Why Standups Are the Worst; Vol. 1

Evening. These are due May 5th, right Brandie?

Whoops. Maybe she won’t read this.

And hey, while we’re dreaming, let’s keep that positive attitude going. Because we’re approaching the last week of my junior semester, your spring 2014 year at an alarming rate. I don’t know if it’s my inability to keep time like an adult or the fact that HOMTV has thrown me off my schedule permanently, but every single semester, every single year seems faster and more rushed than the last.

Wait, let’s set the scene. Just imagine you’re me, smack in the middle of finals. What do you do at one in the morning amongst stress, panic and fear of failing this internship and not getting a job?

You listen to the Ratatouille soundtrack…duh. I thought that was obvious.

So establish that Paris mindset and ignore I’m Italian who ate an unhealthy amount of linguini. Just read what seems to be a deeper look into my mind as we progress every week. How terrifying.

For obvious reasons that only relate to my well being as a journalist, Brandie has been pushing me to do more standups recently. I should do them; and I’ll be the first to admit I never do. I’d anecdotally say with arbitrary numerals that 75% of the time standups add nothing to the story but put a face to the voiceover. And this is true for an even bigger percent of sports stories.

Journalism is spontaneous; it’s original, pure. In its truest form, reporting is capturing a moment and telling that moment’s story in a way that the viewer and the person living the moment can connect. Storytelling isn’t staged; it’s directing a camera in the perfect position at the exact time.

Standups? Exactly the opposite. Standup are the ten-take, pitifully planned, practiced to ad nauseum addition to the story that only interjects an authors opinion. Tolstoy didn’t feel the need to add the character “Lev” to War and Peace just so people could connect with the man who wrote the pages. No, he left his byline for his story. The end. Epilogue, acknowledgements, white buffer, binding. If it was good and tragic enough, those with reputations would take the extra ten seconds to flip the fibers to rave over who crafted the creation they just witnessed.

Or read. Tolstoy was an author. The analogy falls apart there.

Which isn’t to say I won’t do standups. I’d gladly do one if it furthers the story, a la a demonstration. But poisoning my videos, my packages with my face is criminal; they already let me get away with it once every two weeks on Meridian News Now. I swear, I’m out of place on that show….(a blog post for a different time). If there’s rhyme, reason, rhythm in the story to do a standup, I’m all for it.. Until that time, I suppose I won’t be hired because I didn’t point to the patch of grass where a high school soccer team won a game once. Man, my chance at fame flashed between my eyes…..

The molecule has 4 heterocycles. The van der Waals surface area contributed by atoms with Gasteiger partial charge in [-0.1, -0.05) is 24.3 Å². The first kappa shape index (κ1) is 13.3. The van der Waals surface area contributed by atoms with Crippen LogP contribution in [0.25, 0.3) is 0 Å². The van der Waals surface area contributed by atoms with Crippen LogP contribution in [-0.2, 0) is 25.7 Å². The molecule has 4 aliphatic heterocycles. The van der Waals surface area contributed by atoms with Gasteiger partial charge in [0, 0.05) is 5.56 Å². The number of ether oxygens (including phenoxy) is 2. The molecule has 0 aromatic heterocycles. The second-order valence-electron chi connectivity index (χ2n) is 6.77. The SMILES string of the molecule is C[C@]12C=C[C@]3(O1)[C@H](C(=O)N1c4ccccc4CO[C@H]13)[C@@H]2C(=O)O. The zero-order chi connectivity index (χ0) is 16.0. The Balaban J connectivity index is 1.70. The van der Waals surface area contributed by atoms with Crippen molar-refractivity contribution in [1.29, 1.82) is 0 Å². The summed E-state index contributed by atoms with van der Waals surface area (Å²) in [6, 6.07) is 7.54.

Speaking of fame, two big things at HOMTV over the past week: I was crowned #internoftheweek. (hashtags are all the rage now. I’m kind of one of the cool kids for using them) for the first week in May. Saving the best for last is tradition, so I understand why they didn’t choose me off the bat. Suspense draws the viewers in.

Sidestepping narcissism, I also directed my first live show. Embarrassing myself by typing this, I’ll say I felt I was more prepared to direct a live show that technical direct. Honestly, all two of you reading this, technical directing has got the burden of stress way more than the director. Of course they go together, but the buffer for the director is the TD. They’re pressing the buttons, what they do goes on air for all those dozens to see.

That’s me. Feel bad for me.

So back to the narcissism,. I usually technical direct live shows, and Darkus must have passed out or Brandie misspoke and I ended up Thursday at 11:30 am with the headset on my cantaloupe-shaped head.  And honestly, Darkus saying to me as the show wrapped that she was impressed with how smooth it went and how it was the best show we’ve had this semester made me much more proud of my skills than I’m willing to admit. Sure, it was a straightforward show. And yes, listening to Brandon for weeks on end direct nearly identical shows helped prepare me. But genuine, impromptu praise, not those simply spewed in evaulations to raise my self esteem or break me out of the pessimistic streak I constantly dig for myself felt good.

Will I be back?

-the millions said, waiting on the edge of their seat….-


Yeah, probably. Any place I can work until 3 in the morning on a Sunday and go home happy is a place worth staying.

Fine, maybe not happy. But accomplished. Accomplished because I’m creating work that tells a story of someone who might not always get their voice heard. Accomplished because I’m working hard towards a career that I love more than anything else. And that accomplishment, that satisfaction may lose me weekends but pay off in years.

Either that or I’m delusional. And one way or the other, I’m having a great time.


About Richie Cozzolino

Riccardo (Richie) Cozzolino is a Michigan State University graduate with a Journalism degree and a specialization in broadcasting. He is from the Metro Detroit area and graduated from the University of Detroit Jesuit High School in 2011. His love of Detroit sports (and sports of all kinds) sparked his interest in sports journalism. He is looking for jobs in sports broadcasting, especially in radio. Hobbies include learning and eating.
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